Creating high-quality content packed with tons of relevant information is a must if you want to attract and keep your readers. However, it’s not the only factor that will keep them glued to their screens.
To maximize reader engagement, you’ll need to pay attention to the design and structure of your content.
No matter how your blog looks, which CMS you’re using, or what the general feel of your site design is, there are ways to make your content more accessible and engaging.
Here are eight content structure tips that will be useful to site owners with tight budgets and those who can afford significant investment into their content.
- 1. Break Down Walls of Text
- 2. Separate Your Sales Message from Your Content
- 3. Answer the Main Question Early
- 4. Don’t Always Force Your Visitors to Read
- 5. Enable Skimming
- 6. Watch Your Language
- 7. Give Thought to Your Data-Driven Content
- 8. Don’t Forget About Your Landing Pages
- Wrapping Up
1. Break Down Walls of Text
An intimidating piece of writing with no paragraph breaks, bullet points, images, and other formatting elements, will overwhelm your audience and cause them to lose interest in reading it. Even if they try, it will be difficult for them to follow your points and grasp your message – especially on mobile devices.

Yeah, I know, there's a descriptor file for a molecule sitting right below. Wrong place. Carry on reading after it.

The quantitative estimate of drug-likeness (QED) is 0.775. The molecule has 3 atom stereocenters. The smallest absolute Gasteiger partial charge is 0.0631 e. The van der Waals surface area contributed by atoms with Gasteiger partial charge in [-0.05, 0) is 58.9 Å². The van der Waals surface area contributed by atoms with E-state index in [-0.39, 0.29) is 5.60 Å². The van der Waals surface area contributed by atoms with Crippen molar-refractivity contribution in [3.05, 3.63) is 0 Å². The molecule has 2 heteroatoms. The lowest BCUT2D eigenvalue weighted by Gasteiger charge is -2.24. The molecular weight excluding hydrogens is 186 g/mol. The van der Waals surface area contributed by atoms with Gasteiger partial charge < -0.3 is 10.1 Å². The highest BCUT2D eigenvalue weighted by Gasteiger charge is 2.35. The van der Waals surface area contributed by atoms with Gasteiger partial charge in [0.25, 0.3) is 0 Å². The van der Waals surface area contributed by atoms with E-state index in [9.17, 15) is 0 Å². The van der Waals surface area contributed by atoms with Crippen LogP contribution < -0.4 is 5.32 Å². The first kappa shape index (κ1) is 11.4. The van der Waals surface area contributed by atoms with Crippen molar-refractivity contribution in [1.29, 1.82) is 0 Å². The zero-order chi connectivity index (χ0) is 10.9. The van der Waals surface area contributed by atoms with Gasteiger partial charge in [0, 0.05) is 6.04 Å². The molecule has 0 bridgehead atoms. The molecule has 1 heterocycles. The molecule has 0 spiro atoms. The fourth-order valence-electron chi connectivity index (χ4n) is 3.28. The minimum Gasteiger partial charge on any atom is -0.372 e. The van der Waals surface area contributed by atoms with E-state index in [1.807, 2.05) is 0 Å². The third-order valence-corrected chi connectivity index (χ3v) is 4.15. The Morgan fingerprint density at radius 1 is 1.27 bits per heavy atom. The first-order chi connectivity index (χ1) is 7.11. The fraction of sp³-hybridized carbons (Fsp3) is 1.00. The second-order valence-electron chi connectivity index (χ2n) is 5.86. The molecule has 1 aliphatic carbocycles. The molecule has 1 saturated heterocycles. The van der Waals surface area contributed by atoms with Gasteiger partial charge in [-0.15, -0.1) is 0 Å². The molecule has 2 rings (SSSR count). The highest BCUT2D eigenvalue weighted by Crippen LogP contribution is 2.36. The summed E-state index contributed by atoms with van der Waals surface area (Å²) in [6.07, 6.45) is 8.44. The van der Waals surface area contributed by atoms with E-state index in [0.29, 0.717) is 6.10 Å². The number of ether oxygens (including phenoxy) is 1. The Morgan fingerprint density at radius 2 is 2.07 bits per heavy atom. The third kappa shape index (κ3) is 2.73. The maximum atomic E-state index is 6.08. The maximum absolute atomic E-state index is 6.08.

A research study found that almost 80% of people only scan web pages, while only 16% read the whole page. In other words, if you fail to optimize content readability, website visitors won’t stick around.
This will affect not only your conversion rates but also your rankings. Google will notice a high bounce and a low dwell time, thus concluding that your page doesn’t provide users with what they’re looking for.
Here are tips for dismantling those text-heavy barriers to reader engagement. Go deeper in this complete guide to long-form content writing.
Use Plenty of Visuals
If you pair a piece of information with an image, people will retain about 55% more of it than if you simply communicate your message via text only. The human brain is hardwired to process visuals better. So when structuring your content, make sure to add images, infographics, diagrams, charts, or gifs between paragraphs.
But this tactic comes with a word of caution: heavily relying on stock images isn’t a good idea. They tend to be generic and somewhat impersonal, not to mention that they only serve the purpose of breaking down the text without adding value to your content.
So, whenever possible, include visuals that are relevant to the content and help readers better comprehend it.
Take a cue from this blog post about cheese and wine pairings by Fix. Instead of scaring off their readers with a never-ending list, the brand translated it into an easy-to-digest infographic and made the information flow smoothly like Merlot.
Experiment with Content-Background Color Blocks
Visuals are super effective, but creating high-quality images, infographics, or videos can be quite an investment. Luckily, brands that can’t splurge on top-notch imagery have an affordable option to make their content look attractive and readable – background color blocking.